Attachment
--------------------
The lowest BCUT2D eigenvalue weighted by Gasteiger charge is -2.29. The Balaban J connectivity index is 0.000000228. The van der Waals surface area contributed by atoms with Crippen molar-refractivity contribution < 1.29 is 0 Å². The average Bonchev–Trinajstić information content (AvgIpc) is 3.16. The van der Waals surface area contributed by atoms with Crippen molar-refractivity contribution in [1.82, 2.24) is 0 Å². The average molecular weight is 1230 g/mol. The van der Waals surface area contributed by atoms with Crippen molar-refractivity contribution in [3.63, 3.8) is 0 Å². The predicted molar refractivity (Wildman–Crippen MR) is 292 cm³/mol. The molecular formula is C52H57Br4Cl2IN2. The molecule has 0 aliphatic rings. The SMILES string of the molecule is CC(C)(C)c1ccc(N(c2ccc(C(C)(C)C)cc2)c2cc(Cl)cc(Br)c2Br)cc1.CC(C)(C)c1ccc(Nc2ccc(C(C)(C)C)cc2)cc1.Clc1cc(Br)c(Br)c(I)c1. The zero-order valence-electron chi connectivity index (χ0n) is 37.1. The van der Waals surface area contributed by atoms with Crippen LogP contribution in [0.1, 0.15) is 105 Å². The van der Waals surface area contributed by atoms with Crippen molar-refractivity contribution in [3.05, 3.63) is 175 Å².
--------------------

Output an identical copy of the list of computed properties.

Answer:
The lowest BCUT2D eigenvalue weighted by Gasteiger charge is -2.29. The Balaban J connectivity index is 0.000000228. The van der Waals surface area contributed by atoms with Crippen molar-refractivity contribution < 1.29 is 0 Å². The average Bonchev–Trinajstić information content (AvgIpc) is 3.16. The van der Waals surface area contributed by atoms with Crippen molar-refractivity contribution in [1.82, 2.24) is 0 Å². The average molecular weight is 1230 g/mol. The van der Waals surface area contributed by atoms with Crippen molar-refractivity contribution in [3.63, 3.8) is 0 Å². The predicted molar refractivity (Wildman–Crippen MR) is 292 cm³/mol. The molecular formula is C52H57Br4Cl2IN2. The molecule has 0 aliphatic rings. The SMILES string of the molecule is CC(C)(C)c1ccc(N(c2ccc(C(C)(C)C)cc2)c2cc(Cl)cc(Br)c2Br)cc1.CC(C)(C)c1ccc(Nc2ccc(C(C)(C)C)cc2)cc1.Clc1cc(Br)c(Br)c(I)c1. The zero-order valence-electron chi connectivity index (χ0n) is 37.1. The van der Waals surface area contributed by atoms with Crippen LogP contribution in [0.1, 0.15) is 105 Å². The van der Waals surface area contributed by atoms with Crippen molar-refractivity contribution in [3.05, 3.63) is 175 Å².